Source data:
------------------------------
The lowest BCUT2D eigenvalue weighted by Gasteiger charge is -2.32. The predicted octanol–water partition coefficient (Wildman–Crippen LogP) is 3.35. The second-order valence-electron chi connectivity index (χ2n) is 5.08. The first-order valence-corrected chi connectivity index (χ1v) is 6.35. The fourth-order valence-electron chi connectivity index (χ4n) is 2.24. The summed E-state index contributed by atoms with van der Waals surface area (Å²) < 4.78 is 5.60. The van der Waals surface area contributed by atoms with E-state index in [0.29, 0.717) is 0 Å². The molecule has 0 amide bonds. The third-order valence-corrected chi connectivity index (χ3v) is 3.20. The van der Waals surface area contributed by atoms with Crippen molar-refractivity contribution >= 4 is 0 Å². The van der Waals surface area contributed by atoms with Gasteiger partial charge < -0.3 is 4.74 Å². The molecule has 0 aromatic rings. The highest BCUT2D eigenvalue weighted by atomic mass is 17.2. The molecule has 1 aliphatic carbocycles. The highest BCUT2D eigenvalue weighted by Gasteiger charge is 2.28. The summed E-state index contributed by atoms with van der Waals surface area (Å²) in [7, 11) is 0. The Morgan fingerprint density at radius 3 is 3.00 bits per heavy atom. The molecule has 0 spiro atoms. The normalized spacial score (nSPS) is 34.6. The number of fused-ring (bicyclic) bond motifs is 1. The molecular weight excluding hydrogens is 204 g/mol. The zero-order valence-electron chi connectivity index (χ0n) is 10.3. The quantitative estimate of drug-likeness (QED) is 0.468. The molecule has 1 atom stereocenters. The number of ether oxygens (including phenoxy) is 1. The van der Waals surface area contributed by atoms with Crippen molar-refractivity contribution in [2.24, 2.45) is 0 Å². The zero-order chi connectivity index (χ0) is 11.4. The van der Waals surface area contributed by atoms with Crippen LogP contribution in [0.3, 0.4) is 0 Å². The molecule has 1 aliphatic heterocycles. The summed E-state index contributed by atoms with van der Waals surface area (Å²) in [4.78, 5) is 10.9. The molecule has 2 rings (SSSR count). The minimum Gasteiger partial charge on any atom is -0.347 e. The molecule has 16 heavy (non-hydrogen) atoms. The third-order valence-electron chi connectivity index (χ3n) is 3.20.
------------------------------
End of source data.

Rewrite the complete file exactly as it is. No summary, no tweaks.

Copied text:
The lowest BCUT2D eigenvalue weighted by Gasteiger charge is -2.32. The predicted octanol–water partition coefficient (Wildman–Crippen LogP) is 3.35. The second-order valence-electron chi connectivity index (χ2n) is 5.08. The first-order valence-corrected chi connectivity index (χ1v) is 6.35. The fourth-order valence-electron chi connectivity index (χ4n) is 2.24. The summed E-state index contributed by atoms with van der Waals surface area (Å²) < 4.78 is 5.60. The van der Waals surface area contributed by atoms with E-state index in [0.29, 0.717) is 0 Å². The molecule has 0 amide bonds. The third-order valence-corrected chi connectivity index (χ3v) is 3.20. The van der Waals surface area contributed by atoms with Crippen molar-refractivity contribution >= 4 is 0 Å². The van der Waals surface area contributed by atoms with Gasteiger partial charge < -0.3 is 4.74 Å². The molecule has 0 aromatic rings. The highest BCUT2D eigenvalue weighted by atomic mass is 17.2. The molecule has 1 aliphatic carbocycles. The highest BCUT2D eigenvalue weighted by Gasteiger charge is 2.28. The summed E-state index contributed by atoms with van der Waals surface area (Å²) in [7, 11) is 0. The Morgan fingerprint density at radius 3 is 3.00 bits per heavy atom. The molecule has 0 spiro atoms. The normalized spacial score (nSPS) is 34.6. The number of fused-ring (bicyclic) bond motifs is 1. The molecular weight excluding hydrogens is 204 g/mol. The zero-order valence-electron chi connectivity index (χ0n) is 10.3. The quantitative estimate of drug-likeness (QED) is 0.468. The molecule has 1 atom stereocenters. The number of ether oxygens (including phenoxy) is 1. The van der Waals surface area contributed by atoms with Crippen molar-refractivity contribution in [2.24, 2.45) is 0 Å². The zero-order chi connectivity index (χ0) is 11.4. The van der Waals surface area contributed by atoms with Crippen LogP contribution in [0.3, 0.4) is 0 Å². The molecule has 1 aliphatic heterocycles. The summed E-state index contributed by atoms with van der Waals surface area (Å²) in [4.78, 5) is 10.9. The molecule has 2 rings (SSSR count). The minimum Gasteiger partial charge on any atom is -0.347 e. The molecule has 16 heavy (non-hydrogen) atoms. The third-order valence-electron chi connectivity index (χ3n) is 3.20.